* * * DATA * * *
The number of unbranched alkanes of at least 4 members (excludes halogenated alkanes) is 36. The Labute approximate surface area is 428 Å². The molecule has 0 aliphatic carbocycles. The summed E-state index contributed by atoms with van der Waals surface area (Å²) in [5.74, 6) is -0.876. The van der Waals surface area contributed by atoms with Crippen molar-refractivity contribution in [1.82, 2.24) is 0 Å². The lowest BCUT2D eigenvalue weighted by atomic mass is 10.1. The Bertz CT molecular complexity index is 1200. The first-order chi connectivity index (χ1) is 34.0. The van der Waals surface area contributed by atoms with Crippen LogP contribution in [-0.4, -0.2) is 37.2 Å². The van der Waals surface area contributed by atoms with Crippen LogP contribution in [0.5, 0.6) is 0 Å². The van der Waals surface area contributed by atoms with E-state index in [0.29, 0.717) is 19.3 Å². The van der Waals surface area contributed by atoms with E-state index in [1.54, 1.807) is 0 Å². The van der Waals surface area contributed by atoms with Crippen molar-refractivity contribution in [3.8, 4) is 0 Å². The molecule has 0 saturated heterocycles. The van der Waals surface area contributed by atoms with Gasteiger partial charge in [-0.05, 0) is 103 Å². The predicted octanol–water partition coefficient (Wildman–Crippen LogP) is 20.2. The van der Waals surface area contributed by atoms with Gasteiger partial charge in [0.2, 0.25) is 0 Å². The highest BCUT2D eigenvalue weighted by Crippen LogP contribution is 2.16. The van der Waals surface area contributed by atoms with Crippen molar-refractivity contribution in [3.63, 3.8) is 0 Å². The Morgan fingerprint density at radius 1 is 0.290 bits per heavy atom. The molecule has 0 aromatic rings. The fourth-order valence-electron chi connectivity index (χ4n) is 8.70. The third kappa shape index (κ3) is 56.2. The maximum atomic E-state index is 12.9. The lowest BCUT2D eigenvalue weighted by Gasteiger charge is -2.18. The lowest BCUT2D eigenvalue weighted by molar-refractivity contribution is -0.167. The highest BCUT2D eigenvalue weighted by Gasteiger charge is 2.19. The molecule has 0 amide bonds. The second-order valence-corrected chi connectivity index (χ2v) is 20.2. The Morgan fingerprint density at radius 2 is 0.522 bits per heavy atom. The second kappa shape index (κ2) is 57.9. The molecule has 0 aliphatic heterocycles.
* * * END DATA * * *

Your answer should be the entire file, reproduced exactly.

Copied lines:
The number of unbranched alkanes of at least 4 members (excludes halogenated alkanes) is 36. The Labute approximate surface area is 428 Å². The molecule has 0 aliphatic carbocycles. The summed E-state index contributed by atoms with van der Waals surface area (Å²) in [5.74, 6) is -0.876. The van der Waals surface area contributed by atoms with Crippen molar-refractivity contribution in [1.82, 2.24) is 0 Å². The lowest BCUT2D eigenvalue weighted by atomic mass is 10.1. The Bertz CT molecular complexity index is 1200. The first-order chi connectivity index (χ1) is 34.0. The van der Waals surface area contributed by atoms with Crippen LogP contribution in [-0.4, -0.2) is 37.2 Å². The van der Waals surface area contributed by atoms with Crippen LogP contribution in [0.5, 0.6) is 0 Å². The van der Waals surface area contributed by atoms with E-state index in [0.29, 0.717) is 19.3 Å². The van der Waals surface area contributed by atoms with E-state index in [1.54, 1.807) is 0 Å². The van der Waals surface area contributed by atoms with Crippen molar-refractivity contribution in [3.8, 4) is 0 Å². The molecule has 0 saturated heterocycles. The van der Waals surface area contributed by atoms with Gasteiger partial charge in [-0.05, 0) is 103 Å². The predicted octanol–water partition coefficient (Wildman–Crippen LogP) is 20.2. The van der Waals surface area contributed by atoms with Gasteiger partial charge in [0.2, 0.25) is 0 Å². The highest BCUT2D eigenvalue weighted by Crippen LogP contribution is 2.16. The van der Waals surface area contributed by atoms with Crippen molar-refractivity contribution in [3.63, 3.8) is 0 Å². The Morgan fingerprint density at radius 1 is 0.290 bits per heavy atom. The molecule has 0 aromatic rings. The fourth-order valence-electron chi connectivity index (χ4n) is 8.70. The third kappa shape index (κ3) is 56.2. The maximum atomic E-state index is 12.9. The lowest BCUT2D eigenvalue weighted by Gasteiger charge is -2.18. The lowest BCUT2D eigenvalue weighted by molar-refractivity contribution is -0.167. The highest BCUT2D eigenvalue weighted by Gasteiger charge is 2.19. The molecule has 0 amide bonds. The second-order valence-corrected chi connectivity index (χ2v) is 20.2. The Morgan fingerprint density at radius 2 is 0.522 bits per heavy atom. The second kappa shape index (κ2) is 57.9. The molecule has 0 aliphatic heterocycles.